Over the past week, transit planners in the Twin Cities have cobbled together $145 million to salvage the Southwest light-rail line, providing a level of certainty to a project that has long been fraught with controversy.

“We will have a project,” declared Adam Duininck, chairman of the Metropolitan Council, which is spearheading the $1.9 billion light-rail line from downtown Minneapolis to Eden Prairie.

After the project failed to win financial support from a bitterly divided Legislature, the 14.5-mile line was fast running out of cash, facing staff layoffs, possible shutdown and a flagging reputation with the federal government, which is expected to pay half its cost.

On Wednesday, the Met Council threw the project a critical lifeline — approving a new funding plan that deploys an obscure financial tool called “certificates of participation” to raise $103.5 million. The Counties Transit Improvement Board (CTIB), which consists largely of elected officials from metro-area counties, and the Hennepin County Regional Railroad Authority each agreed this week to kick in an additional $20.5 million, as well.

Still, some uncertainty lingers — a lawsuit filed by Minneapolis residents seeking to block the project is pending in federal court.

With local funding committed, the project now qualifies for $929 million in matching funds from the Federal Transit Administration. Without that commitment, transit planners say other projects around the country, including light-rail lines in San Diego, Phoenix and Denver, would move ahead in the federal pipeline.

But the funding fix for the Southwest line was not without controversy. Some members of CTIB complained on Wednesday that transit projects planned for the east and north metro, including the Bottineau Blue Line LRT and the Gateway Gold Line bus rapid-transit from St. Paul to Woodbury, may be endangered because the board opted to give more money to the Southwest line.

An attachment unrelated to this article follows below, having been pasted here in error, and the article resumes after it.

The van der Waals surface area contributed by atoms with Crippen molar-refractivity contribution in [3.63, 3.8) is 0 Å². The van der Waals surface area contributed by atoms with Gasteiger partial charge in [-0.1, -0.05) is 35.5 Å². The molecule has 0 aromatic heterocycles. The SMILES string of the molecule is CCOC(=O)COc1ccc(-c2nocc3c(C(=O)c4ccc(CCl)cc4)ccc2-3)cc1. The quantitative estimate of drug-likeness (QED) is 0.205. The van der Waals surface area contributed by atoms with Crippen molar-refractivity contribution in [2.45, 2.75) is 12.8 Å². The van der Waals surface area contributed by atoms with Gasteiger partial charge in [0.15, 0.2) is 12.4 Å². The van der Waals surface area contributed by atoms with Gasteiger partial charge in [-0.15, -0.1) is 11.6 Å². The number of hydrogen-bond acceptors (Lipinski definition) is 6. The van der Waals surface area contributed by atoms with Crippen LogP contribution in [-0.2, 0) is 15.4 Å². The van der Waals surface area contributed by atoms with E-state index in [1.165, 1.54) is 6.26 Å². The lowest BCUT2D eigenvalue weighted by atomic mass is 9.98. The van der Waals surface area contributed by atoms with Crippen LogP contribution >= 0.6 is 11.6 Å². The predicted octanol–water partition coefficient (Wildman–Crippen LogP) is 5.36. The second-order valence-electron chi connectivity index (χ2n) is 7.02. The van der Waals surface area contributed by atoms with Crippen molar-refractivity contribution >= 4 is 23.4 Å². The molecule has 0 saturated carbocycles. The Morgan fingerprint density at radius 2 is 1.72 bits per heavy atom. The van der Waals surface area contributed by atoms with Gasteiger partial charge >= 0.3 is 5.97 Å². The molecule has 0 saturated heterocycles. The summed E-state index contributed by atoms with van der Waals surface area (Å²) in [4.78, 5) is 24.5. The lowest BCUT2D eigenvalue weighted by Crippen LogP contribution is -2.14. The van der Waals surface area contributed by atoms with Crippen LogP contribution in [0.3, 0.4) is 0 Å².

CTIB Chairman Peter McLaughlin, a Hennepin County commissioner, said the board “will have to adapt,” but the alternative of shutting down the Southwest LRT was untenable. Already, $140 million has been spent on the project.

Other CTIB members said the fix sets a bad precedent with the Legislature for future projects, because it shows state support is not necessarily needed for public transit.

“This sends the message that, ‘We don’t need you, state Legislature, and we’ll just do an end run,’ ” said Anoka County Commissioner Matt Look, also a CTIB member.

CTIB raises money through a quarter-cent sales tax for transit levied in Hennepin, Ramsey, Dakota, Anoka and Washington counties, as well as a $20 tax on new car sales. It played a key role in building the Green Line LRT project, which connects the downtowns of Minneapolis and St. Paul.

Once CTIB approved additional funding, the Met Council was called upon later in the day to issue the certificates for the Southwest line, despite a distaste for doing so. Duininck has repeatedly stated they are a “bad option,” but claims Gov. Mark Dayton “overruled” him.

The council will try one more time to win state funding support for the Southwest LRT during the 2017 legislative session. If that fails, then the certificates will be issued the following July bearing an interest rate of about 3.25 percent — slightly higher than general-obligation bonds. If the legislative attempt is successful, both Hennepin County and CTIB’s most recent contributions would be repaid.

The use of the certificates, which the council says is not debt, is rare, but not unheard of — about $13.5 million in certificates was issued to update the council’s office building in downtown St. Paul. About $81 million of certificate financing was also used for the controversial $90 million Senate office building at the Capitol.

The Met Council will finance about $92 million of the certificates, which amounts to $4 million to $5 million a year to pay down principal and interest, while CTIB will finance $11.75 million, about $600,000 in principal and interest annually. The certificates are likely to carry a term of 30 years.

The vote by the Met Council, which consists of gubernatorial appointees, was unanimous Wednesday. Council Member Wendy Wulff, the sole member of the body appointed by Republican Gov. Tim Pawlenty, was on vacation for the meeting, but sent along a message opposing the move, saying it needs more study. “It puts us in a terrible negotiating position for future projects,” she wrote.